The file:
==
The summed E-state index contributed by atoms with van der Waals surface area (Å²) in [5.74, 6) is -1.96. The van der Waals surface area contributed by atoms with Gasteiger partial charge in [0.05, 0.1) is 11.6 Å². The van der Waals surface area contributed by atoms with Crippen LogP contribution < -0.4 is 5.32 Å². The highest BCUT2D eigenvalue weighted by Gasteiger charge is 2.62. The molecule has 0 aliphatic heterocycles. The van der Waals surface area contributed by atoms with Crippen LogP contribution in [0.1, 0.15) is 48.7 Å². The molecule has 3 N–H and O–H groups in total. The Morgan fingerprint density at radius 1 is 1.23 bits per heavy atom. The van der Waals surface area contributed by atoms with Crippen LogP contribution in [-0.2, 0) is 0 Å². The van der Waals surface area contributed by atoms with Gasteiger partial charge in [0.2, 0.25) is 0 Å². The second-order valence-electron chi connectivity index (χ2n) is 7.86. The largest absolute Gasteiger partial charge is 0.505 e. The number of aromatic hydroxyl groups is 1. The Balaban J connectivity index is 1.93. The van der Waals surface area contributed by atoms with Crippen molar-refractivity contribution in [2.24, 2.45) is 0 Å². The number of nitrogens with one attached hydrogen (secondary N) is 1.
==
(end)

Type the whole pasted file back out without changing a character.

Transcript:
The summed E-state index contributed by atoms with van der Waals surface area (Å²) in [5.74, 6) is -1.96. The van der Waals surface area contributed by atoms with Gasteiger partial charge in [0.05, 0.1) is 11.6 Å². The van der Waals surface area contributed by atoms with Crippen LogP contribution < -0.4 is 5.32 Å². The highest BCUT2D eigenvalue weighted by Gasteiger charge is 2.62. The molecule has 0 aliphatic heterocycles. The van der Waals surface area contributed by atoms with Crippen LogP contribution in [0.1, 0.15) is 48.7 Å². The molecule has 3 N–H and O–H groups in total. The Morgan fingerprint density at radius 1 is 1.23 bits per heavy atom. The van der Waals surface area contributed by atoms with Crippen LogP contribution in [-0.2, 0) is 0 Å². The van der Waals surface area contributed by atoms with Gasteiger partial charge in [0.2, 0.25) is 0 Å². The second-order valence-electron chi connectivity index (χ2n) is 7.86. The largest absolute Gasteiger partial charge is 0.505 e. The number of aromatic hydroxyl groups is 1. The Balaban J connectivity index is 1.93. The van der Waals surface area contributed by atoms with Crippen molar-refractivity contribution in [2.24, 2.45) is 0 Å². The number of nitrogens with one attached hydrogen (secondary N) is 1.